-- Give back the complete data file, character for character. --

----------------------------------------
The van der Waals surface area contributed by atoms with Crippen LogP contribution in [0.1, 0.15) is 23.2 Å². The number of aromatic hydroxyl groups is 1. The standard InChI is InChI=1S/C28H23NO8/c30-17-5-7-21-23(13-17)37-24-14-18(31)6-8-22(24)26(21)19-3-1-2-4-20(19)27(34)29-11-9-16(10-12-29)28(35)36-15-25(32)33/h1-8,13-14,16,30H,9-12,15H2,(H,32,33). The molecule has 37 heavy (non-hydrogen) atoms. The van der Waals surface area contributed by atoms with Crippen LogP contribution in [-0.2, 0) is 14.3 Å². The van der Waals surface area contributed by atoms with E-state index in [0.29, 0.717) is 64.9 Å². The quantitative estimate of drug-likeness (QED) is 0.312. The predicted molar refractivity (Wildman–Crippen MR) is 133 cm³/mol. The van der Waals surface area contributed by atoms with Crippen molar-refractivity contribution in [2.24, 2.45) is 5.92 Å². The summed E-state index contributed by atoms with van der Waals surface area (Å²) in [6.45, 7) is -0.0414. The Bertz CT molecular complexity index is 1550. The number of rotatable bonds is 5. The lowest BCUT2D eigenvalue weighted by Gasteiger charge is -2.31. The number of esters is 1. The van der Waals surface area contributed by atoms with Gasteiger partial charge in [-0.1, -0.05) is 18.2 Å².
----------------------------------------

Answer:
The van der Waals surface area contributed by atoms with Crippen LogP contribution in [0.1, 0.15) is 23.2 Å². The number of aromatic hydroxyl groups is 1. The standard InChI is InChI=1S/C28H23NO8/c30-17-5-7-21-23(13-17)37-24-14-18(31)6-8-22(24)26(21)19-3-1-2-4-20(19)27(34)29-11-9-16(10-12-29)28(35)36-15-25(32)33/h1-8,13-14,16,30H,9-12,15H2,(H,32,33). The molecule has 37 heavy (non-hydrogen) atoms. The van der Waals surface area contributed by atoms with Crippen LogP contribution in [-0.2, 0) is 14.3 Å². The van der Waals surface area contributed by atoms with E-state index in [0.29, 0.717) is 64.9 Å². The quantitative estimate of drug-likeness (QED) is 0.312. The predicted molar refractivity (Wildman–Crippen MR) is 133 cm³/mol. The van der Waals surface area contributed by atoms with Crippen molar-refractivity contribution in [2.24, 2.45) is 5.92 Å². The summed E-state index contributed by atoms with van der Waals surface area (Å²) in [6.45, 7) is -0.0414. The Bertz CT molecular complexity index is 1550. The number of rotatable bonds is 5. The lowest BCUT2D eigenvalue weighted by Gasteiger charge is -2.31. The number of esters is 1. The van der Waals surface area contributed by atoms with Gasteiger partial charge in [-0.1, -0.05) is 18.2 Å².